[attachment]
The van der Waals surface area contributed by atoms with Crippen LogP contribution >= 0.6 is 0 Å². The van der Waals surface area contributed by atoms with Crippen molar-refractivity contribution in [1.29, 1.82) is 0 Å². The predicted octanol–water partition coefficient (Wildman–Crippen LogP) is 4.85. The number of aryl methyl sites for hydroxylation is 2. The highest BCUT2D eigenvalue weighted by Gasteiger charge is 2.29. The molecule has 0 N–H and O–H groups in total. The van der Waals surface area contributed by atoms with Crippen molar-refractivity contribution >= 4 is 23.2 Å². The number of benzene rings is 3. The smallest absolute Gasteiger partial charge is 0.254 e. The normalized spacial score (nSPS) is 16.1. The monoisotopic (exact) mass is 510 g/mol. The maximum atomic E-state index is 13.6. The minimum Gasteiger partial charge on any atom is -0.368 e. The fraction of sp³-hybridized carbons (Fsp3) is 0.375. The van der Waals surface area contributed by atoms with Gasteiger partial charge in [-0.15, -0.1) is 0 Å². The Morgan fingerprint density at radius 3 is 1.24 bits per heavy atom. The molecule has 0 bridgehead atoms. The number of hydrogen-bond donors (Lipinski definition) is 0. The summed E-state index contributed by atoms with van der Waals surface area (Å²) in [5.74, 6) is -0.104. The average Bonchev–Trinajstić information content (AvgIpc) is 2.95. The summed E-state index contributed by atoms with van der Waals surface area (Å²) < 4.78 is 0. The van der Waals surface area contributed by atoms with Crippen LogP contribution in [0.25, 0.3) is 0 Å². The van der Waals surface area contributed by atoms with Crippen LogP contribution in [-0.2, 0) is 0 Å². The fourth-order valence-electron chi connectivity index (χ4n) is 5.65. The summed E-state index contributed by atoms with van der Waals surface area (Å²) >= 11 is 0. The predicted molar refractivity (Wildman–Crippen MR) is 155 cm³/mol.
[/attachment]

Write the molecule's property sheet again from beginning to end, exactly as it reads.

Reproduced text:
The van der Waals surface area contributed by atoms with Crippen LogP contribution >= 0.6 is 0 Å². The van der Waals surface area contributed by atoms with Crippen molar-refractivity contribution in [1.29, 1.82) is 0 Å². The predicted octanol–water partition coefficient (Wildman–Crippen LogP) is 4.85. The number of aryl methyl sites for hydroxylation is 2. The highest BCUT2D eigenvalue weighted by Gasteiger charge is 2.29. The molecule has 0 N–H and O–H groups in total. The van der Waals surface area contributed by atoms with Crippen molar-refractivity contribution >= 4 is 23.2 Å². The number of benzene rings is 3. The smallest absolute Gasteiger partial charge is 0.254 e. The normalized spacial score (nSPS) is 16.1. The monoisotopic (exact) mass is 510 g/mol. The maximum atomic E-state index is 13.6. The minimum Gasteiger partial charge on any atom is -0.368 e. The fraction of sp³-hybridized carbons (Fsp3) is 0.375. The van der Waals surface area contributed by atoms with Gasteiger partial charge in [-0.15, -0.1) is 0 Å². The Morgan fingerprint density at radius 3 is 1.24 bits per heavy atom. The molecule has 0 bridgehead atoms. The number of hydrogen-bond donors (Lipinski definition) is 0. The summed E-state index contributed by atoms with van der Waals surface area (Å²) in [5.74, 6) is -0.104. The average Bonchev–Trinajstić information content (AvgIpc) is 2.95. The summed E-state index contributed by atoms with van der Waals surface area (Å²) < 4.78 is 0. The van der Waals surface area contributed by atoms with Crippen LogP contribution in [0.25, 0.3) is 0 Å². The van der Waals surface area contributed by atoms with Crippen LogP contribution in [-0.2, 0) is 0 Å². The fourth-order valence-electron chi connectivity index (χ4n) is 5.65. The summed E-state index contributed by atoms with van der Waals surface area (Å²) >= 11 is 0. The predicted molar refractivity (Wildman–Crippen MR) is 155 cm³/mol.